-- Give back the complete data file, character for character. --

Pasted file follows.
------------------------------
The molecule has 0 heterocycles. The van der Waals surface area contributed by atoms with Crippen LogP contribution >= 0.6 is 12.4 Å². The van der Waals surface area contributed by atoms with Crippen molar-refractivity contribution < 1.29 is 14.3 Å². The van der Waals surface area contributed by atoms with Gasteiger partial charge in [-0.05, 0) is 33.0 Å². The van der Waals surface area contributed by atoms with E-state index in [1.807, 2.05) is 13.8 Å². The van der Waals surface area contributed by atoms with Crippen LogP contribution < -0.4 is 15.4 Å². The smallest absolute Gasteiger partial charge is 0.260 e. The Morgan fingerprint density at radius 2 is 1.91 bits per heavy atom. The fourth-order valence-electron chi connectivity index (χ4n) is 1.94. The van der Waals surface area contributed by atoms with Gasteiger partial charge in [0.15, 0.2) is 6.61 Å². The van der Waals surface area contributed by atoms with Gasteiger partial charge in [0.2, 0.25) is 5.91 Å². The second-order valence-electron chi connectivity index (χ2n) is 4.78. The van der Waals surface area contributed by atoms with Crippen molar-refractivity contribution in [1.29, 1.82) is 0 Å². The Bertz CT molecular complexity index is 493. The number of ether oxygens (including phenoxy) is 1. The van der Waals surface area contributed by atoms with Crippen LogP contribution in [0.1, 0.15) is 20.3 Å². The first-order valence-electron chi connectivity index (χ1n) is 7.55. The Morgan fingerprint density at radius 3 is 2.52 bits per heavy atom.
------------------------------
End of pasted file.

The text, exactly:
The molecule has 0 heterocycles. The van der Waals surface area contributed by atoms with Crippen LogP contribution >= 0.6 is 12.4 Å². The van der Waals surface area contributed by atoms with Crippen molar-refractivity contribution < 1.29 is 14.3 Å². The van der Waals surface area contributed by atoms with Gasteiger partial charge in [-0.05, 0) is 33.0 Å². The van der Waals surface area contributed by atoms with E-state index in [1.807, 2.05) is 13.8 Å². The van der Waals surface area contributed by atoms with Crippen LogP contribution < -0.4 is 15.4 Å². The smallest absolute Gasteiger partial charge is 0.260 e. The Morgan fingerprint density at radius 2 is 1.91 bits per heavy atom. The fourth-order valence-electron chi connectivity index (χ4n) is 1.94. The van der Waals surface area contributed by atoms with Gasteiger partial charge in [0.15, 0.2) is 6.61 Å². The van der Waals surface area contributed by atoms with Gasteiger partial charge in [0.2, 0.25) is 5.91 Å². The second-order valence-electron chi connectivity index (χ2n) is 4.78. The van der Waals surface area contributed by atoms with Crippen molar-refractivity contribution in [1.29, 1.82) is 0 Å². The Bertz CT molecular complexity index is 493. The number of ether oxygens (including phenoxy) is 1. The van der Waals surface area contributed by atoms with Crippen LogP contribution in [0.1, 0.15) is 20.3 Å². The first-order valence-electron chi connectivity index (χ1n) is 7.55. The Morgan fingerprint density at radius 3 is 2.52 bits per heavy atom.